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5 Great Places to Sell Your Product Online

Thanks to the advent of the internet, small business owners have expanded their reach. You can increase your profits by selling your products online.

There are tons of websites that all advertise that they are the best place to sell your products. But you might still be wondering which site is right for your business. Which sites are reputable? What are the pros and cons of the largest selling communities online?

Even if you also have a storefront, focusing some of your resources on establishing a way for customers to buy your product via a website is a smart move. There are tons of customers that might be looking for a product just like yours! So read ahead for the pros and cons of the most popular online venues for product sales.


Although it started out as an online bookstore, Amazon is now one of the giants of online commerce. This website is the first place many people search before buying a product online. With the purchase of Whole Foods, Amazon has established itself as a one-stop-shop for anything a customer could ever imagine.


  • Trusted website
  • Extremely organized interface
  • Offers a huge variety of products, so it’s likely your product will fit in
  • Lots of people use Amazon, with Amazon Prime alone boasting 80 million members
  • Recommends similar products to customers that select an item
  • Different fee/commission plans for different seller needs
  • Amazon fulfillment program offers shipping assistance for sellers
  • Amazon provides customer service


  • Most plans do call for some fees or a monthly membership charge
  • Large market means your prices must be extremely competitive
  • If you enroll and the fulfillment program and your product doesn’t sell, you could owe fees
  • Some location restrictions exist
  • You do not control customer service
  • Lack of ability to brand your listings


The first and best auction site on the internet, Ebay has a long history as a seller’s marketplace. Ebay now offers both auctions and a “buy-it-now” feature that mimics the set-price sale of other marketplaces.


  • Auction feature, which could drive up the sales price
  • Well-recognized brand
  • Very established process of bidding
  • Products can be sold anywhere on the planet
  • Buy-it-now options are expanding, bringing in new types of customers


  • Fees, which depend upon the type of seller or product
  • Few seller protections, with the company resolving most disputes in favor of the buyer
  • There is generally a cost to list, even if product doesn’t sell
  • Mainly an auction site (might not be ideal for non-auction items)


Launched in 2005, Etsy has quickly become the darling of the arts and crafts industry. Etsy specializes in vintage goods, as well as art supplies and handcrafted pieces. If your goods fall into this niche, you may want to further explore this marketplace.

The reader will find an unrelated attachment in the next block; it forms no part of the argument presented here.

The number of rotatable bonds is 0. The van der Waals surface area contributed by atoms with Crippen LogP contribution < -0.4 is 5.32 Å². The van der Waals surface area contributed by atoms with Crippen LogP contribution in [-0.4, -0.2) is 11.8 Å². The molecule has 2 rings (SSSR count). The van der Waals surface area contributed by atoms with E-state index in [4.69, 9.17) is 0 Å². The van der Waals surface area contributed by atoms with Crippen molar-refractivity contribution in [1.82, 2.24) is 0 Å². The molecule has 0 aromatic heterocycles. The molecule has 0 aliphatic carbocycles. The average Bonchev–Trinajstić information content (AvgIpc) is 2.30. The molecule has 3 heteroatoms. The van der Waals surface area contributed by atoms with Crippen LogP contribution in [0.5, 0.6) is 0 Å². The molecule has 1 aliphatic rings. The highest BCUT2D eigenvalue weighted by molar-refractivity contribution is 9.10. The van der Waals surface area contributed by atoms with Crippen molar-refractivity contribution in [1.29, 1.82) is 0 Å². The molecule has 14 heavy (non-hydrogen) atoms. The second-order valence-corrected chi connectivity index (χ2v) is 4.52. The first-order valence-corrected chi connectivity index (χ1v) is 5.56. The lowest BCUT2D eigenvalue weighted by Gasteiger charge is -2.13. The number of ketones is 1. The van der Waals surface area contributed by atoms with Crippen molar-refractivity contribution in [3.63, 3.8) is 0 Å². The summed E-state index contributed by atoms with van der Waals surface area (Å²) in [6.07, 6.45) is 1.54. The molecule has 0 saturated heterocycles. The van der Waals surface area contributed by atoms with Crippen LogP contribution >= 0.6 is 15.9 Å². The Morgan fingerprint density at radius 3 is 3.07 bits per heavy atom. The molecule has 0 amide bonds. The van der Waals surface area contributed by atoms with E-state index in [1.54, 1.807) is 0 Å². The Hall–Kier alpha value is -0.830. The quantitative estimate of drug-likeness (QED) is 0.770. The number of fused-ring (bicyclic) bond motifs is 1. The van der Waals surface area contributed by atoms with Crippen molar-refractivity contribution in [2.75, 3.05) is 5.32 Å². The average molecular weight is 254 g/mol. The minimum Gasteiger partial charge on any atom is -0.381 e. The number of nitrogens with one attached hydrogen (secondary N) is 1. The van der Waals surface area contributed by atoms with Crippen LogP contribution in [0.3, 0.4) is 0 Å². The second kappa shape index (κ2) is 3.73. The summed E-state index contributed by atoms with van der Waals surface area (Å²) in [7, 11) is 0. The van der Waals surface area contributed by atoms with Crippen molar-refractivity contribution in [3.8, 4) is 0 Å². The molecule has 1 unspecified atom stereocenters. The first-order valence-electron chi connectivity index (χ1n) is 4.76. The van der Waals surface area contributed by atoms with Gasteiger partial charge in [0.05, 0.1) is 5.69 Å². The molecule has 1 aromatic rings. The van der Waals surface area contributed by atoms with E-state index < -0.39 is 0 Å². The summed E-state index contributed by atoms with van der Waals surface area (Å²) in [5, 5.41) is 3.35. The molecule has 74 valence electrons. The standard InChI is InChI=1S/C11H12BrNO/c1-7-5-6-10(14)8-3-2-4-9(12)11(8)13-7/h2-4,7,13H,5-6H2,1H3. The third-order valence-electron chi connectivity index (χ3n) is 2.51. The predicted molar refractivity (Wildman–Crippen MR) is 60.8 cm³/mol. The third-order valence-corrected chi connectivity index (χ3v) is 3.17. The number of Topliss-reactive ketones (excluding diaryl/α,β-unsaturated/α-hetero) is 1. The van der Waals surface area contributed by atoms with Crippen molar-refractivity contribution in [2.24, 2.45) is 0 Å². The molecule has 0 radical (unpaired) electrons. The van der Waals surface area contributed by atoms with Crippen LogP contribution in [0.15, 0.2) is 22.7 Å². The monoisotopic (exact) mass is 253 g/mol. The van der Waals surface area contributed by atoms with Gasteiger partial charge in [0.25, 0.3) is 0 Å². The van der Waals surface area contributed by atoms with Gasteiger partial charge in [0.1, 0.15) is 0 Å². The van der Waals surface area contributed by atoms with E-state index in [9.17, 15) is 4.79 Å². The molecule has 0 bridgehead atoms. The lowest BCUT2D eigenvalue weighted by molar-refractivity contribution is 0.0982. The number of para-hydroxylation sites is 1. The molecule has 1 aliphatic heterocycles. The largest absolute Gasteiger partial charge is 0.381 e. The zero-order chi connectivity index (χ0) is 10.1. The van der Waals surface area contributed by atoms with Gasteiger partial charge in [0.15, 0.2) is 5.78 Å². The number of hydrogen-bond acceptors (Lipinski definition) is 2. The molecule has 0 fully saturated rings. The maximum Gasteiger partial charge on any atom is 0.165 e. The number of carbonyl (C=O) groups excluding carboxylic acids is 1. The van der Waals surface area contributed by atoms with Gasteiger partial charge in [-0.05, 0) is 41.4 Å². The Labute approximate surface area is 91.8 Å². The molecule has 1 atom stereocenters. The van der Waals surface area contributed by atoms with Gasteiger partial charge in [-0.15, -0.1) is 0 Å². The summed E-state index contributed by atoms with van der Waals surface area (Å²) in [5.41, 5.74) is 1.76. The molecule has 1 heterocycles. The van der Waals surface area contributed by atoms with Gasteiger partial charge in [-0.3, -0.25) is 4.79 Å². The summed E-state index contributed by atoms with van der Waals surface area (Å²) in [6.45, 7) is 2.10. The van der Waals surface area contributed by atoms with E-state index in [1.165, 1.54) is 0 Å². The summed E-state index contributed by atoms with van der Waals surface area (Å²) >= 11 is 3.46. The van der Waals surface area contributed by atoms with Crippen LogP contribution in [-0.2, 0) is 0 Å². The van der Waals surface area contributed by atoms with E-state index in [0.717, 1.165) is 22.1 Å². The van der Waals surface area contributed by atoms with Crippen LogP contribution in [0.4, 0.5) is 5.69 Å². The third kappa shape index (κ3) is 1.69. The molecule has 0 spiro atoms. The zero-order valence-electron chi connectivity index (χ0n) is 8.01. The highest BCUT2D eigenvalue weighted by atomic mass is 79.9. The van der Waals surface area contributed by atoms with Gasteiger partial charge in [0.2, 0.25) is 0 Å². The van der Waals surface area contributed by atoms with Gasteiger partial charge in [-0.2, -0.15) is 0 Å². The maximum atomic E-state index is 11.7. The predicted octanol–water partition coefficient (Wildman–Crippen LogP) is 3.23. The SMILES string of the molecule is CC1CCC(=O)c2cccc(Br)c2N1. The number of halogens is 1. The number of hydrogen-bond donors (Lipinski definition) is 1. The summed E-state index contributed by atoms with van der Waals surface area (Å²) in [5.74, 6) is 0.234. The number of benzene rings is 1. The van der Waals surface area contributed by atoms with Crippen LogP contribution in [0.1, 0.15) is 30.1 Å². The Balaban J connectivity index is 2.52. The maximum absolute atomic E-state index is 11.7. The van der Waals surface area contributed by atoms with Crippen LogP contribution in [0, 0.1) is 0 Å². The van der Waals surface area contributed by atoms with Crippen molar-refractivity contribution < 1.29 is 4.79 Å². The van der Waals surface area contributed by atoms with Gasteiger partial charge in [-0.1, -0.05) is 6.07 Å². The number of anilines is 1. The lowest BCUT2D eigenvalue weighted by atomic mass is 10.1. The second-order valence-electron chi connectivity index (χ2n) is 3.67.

• Great for made-to-order items
  • Customers usually have a discerning eye
  • Great support
  • Eclectic community that highlights the uniqueness of their sellers
  • Ability to make connections with your customers


  • Only suited for handmade or vintage goods
  • Fees ($.20 per item, 3.5% commission)
  • Smaller than some of the top online marketplaces
  • Many imposters are flocking to the site to sell mass-produced goods, which is effecting customer confidence


Thanks to the enterprising Craig Newmark, Craigslist is now one of the most well-known sites geared towards buying and selling online. Started in 1995 as a simple email distribution list, Craigslist still maintains a very minimalistic look and feel. There are no frills here. If you need simple and cheap, Craigslist might be the ideal choice for your business.


  • No fees
  • Anonymous, which may be ideal if you are very concerned with privacy
  • Only local postings are welcome, so you have to opportunity to build a customer base in your area
  • Wide variety of items


  • Incredibly basic interface which might repel certain customers
  • No customer support for buyers, so you must resolve any disputes yourself
  • Some business owners may not prefer to manage individual clients via masked emails
  • Location restricted, as you cannot sell nationwide

Your own store

There’s always the more intensive option of creating your own online store with a personalized web address. Of course, this requires you to build (or hire someone to build) a website. After accomplishing that, you’d need to design the online store to your specifications. Then you could do the work of launching the store on your own, or hire someone to do that for you.


  • No competition on the site
  • You can organize the store any way you wish
  • No middleman, so you can change product details at any time
  • You control fees by selecting your own host/credit card processing company
  • Web inventory will be up to date with your local records since you control both


  • You’re responsible for driving traffic to the site
  • No support (except for support offered by any vendors you use to set up your site)
  • You are responsible for building all aspects of the store
  • All customer disputes must be resolved by your business
  • Some customers may be wary of entrusting financial information to an unknown website

As you can see, there are many options for you to choose from if you’ve decided to take advantage of the online marketplace. Take into consideration the pros and cons of each venue, and then jump right in! 

Ready to put your plan into motion? We’re here to help! Contact us today!

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